The external model is finely done, and it’s quickly evident that this is a great looking plane. Everything you’d expect from PSS is there. As with almost all models these days, everything opens and moves respectively. The doors can be controlled via the 2D panel. The RAT opens and closes, the flaps retract and extract, the engine blades spin and are in great detail etc. Not much can be said about the model here, it is a pleasure to view and Ben Jones’ artwork adds to the realism.
However, I do have one concern with the 757. Ben Jones has done an astonishing 80+ (yes, eighty) repaints for the 757. There are over a handful of airlines that I’ve never even heard of! There is something there for everyone, no matter where you want to fly. My only worry with the outside model is the windows. I’m not sure the way they were modeled, but to be honest, I think they look downright ugly. Mostly because of the reflections on them.
Each window looks exactly the same which detracted my personal rating of “eye candy” for this model. Another point about the windows is the fact that you can see straight through them. No seats are visible when looking inside; I may have been able to live with this if I could see seats when panning around in spot view. The windows are the same on the 777 released in 2005, which shows me that the modelers have not come far from their last project. Call me old fashioned if you want, but I still like the good old textured windows. When done right, they look more realistic than modeled ones.
The PSS B757 flight-deck comes in two flavours. For those with older systems, you can load just the 2D panel and those with monster systems can load the 2D cockpit along with having the Virtual Cockpit sitting in the background for use as required. This arrangement allows the users of the older machines to avoid the frame rate sapping VC sitting in the background simply consuming resources.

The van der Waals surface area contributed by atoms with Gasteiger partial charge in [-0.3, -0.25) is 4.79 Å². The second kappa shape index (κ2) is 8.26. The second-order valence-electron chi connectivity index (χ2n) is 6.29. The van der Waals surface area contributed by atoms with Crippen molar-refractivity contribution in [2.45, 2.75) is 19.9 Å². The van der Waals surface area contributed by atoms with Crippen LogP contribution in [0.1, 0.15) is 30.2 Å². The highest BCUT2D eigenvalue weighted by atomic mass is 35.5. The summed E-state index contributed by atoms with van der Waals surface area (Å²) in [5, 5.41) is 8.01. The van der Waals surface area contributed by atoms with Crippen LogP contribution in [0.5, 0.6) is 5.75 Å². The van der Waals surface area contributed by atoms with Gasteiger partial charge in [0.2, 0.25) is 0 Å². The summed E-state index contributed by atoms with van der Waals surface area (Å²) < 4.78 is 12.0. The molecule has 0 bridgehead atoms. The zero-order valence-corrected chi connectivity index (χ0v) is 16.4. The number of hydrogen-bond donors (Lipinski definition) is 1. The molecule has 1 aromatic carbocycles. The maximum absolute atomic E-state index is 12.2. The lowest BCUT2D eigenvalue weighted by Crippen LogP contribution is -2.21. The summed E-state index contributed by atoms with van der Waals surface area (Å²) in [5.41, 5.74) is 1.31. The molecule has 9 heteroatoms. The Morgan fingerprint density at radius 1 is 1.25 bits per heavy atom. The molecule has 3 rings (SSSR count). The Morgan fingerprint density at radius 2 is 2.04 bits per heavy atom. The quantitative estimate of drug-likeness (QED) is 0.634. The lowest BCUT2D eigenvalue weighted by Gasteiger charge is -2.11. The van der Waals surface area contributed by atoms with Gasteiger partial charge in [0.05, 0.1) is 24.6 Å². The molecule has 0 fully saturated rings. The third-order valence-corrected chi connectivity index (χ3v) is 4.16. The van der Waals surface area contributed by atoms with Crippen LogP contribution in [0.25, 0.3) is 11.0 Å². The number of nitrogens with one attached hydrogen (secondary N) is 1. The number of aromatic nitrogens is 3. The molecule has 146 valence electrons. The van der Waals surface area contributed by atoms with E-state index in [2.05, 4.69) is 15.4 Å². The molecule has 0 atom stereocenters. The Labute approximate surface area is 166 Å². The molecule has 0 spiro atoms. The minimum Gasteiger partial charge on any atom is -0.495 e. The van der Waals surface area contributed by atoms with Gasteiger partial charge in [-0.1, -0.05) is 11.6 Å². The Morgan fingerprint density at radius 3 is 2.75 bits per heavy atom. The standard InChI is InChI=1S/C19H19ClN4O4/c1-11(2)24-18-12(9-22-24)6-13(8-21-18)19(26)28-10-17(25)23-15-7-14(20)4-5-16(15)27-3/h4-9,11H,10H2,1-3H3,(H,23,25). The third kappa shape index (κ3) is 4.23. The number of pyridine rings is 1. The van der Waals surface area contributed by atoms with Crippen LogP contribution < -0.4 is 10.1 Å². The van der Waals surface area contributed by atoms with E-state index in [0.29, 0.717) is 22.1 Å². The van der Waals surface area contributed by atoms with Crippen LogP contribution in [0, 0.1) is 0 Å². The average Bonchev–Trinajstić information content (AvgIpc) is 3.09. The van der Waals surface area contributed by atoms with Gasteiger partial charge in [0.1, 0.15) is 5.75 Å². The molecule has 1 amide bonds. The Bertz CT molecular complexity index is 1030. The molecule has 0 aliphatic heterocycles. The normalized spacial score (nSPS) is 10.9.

Both flight-decks are very nicely presented; the 2D panel has crisp artwork allowing an awful lot of gauges to be crammed in without losing too much detail. Pop ups can be activated in several ways, either by using the ever present menu bar across the top of the screen, using hotspots or using hotkeys. Each of the panels are treated to the same attention to detail, although the avionics panel (aka the aisle stand or pedestal) is rather sparse. Most notably missing is the ILS tuner box although most other items are condensed into a more usable slim-line panel which neatly sits anywhere on the screen. All of the EFIS (Electronic Flight Instrument Systems) and EICAS (Engine Instruments and Crew Alerting System) screens are available in pop-up windows as well as allowing you to get a much larger representation of each screen as needed. This is essential due to the size of the main 2D panel where the screens can be quite difficult to use. For example, the speed tape is difficult to make out.
The VC benefits from similarly crisp textures and a fully clickable 3D environment from which you can easily operate the jet. Pleasantly, PSS have really looked at what it feels like to taxi this aircraft and the sensation of being 12ft ahead of the nose-wheel is carried off remarkably well. All of the normal taxi cues I would use in the real thing seem to work nicely, resulting in a remarkably good ground handling experience when flown from the VC. The big downside to the VC is the refresh rates on the EFIS and EICAS screens, which tended to jerk rather than flow, making it difficult to accurately fly the aircraft using raw data or the flight director. This can be alleviated by using the pop-up function of the screen but the pop-ups have to be carefully placed in order to allow you to still see key instruments such as the VSI and Altimeter. Performance is also affected with frame rates dropping markedly with any more than one pop-up open while in the VC.
Performance and EFIS fit can be altered via the setup screen which is accessed as part of the panel. This means you can alter the EFIS fit according to whatever operator option you would like. For example, choices include a V-Bar or Cross-hair flight director, Speed tape or Fast / Slow pointer and also position of the FMA (Flight Mode Annunciator) at the top or bottom of the EADI (Electronic Attitude Direction Indicator). This setup screen also allows adjustment of fuel load, screen refresh rates and controls the provision of ground services such as ground power and RAT stowage. Thankfully, tweaks to the setup via this screen doesn’t requires the often irritating re-load of the aircraft or whole sim.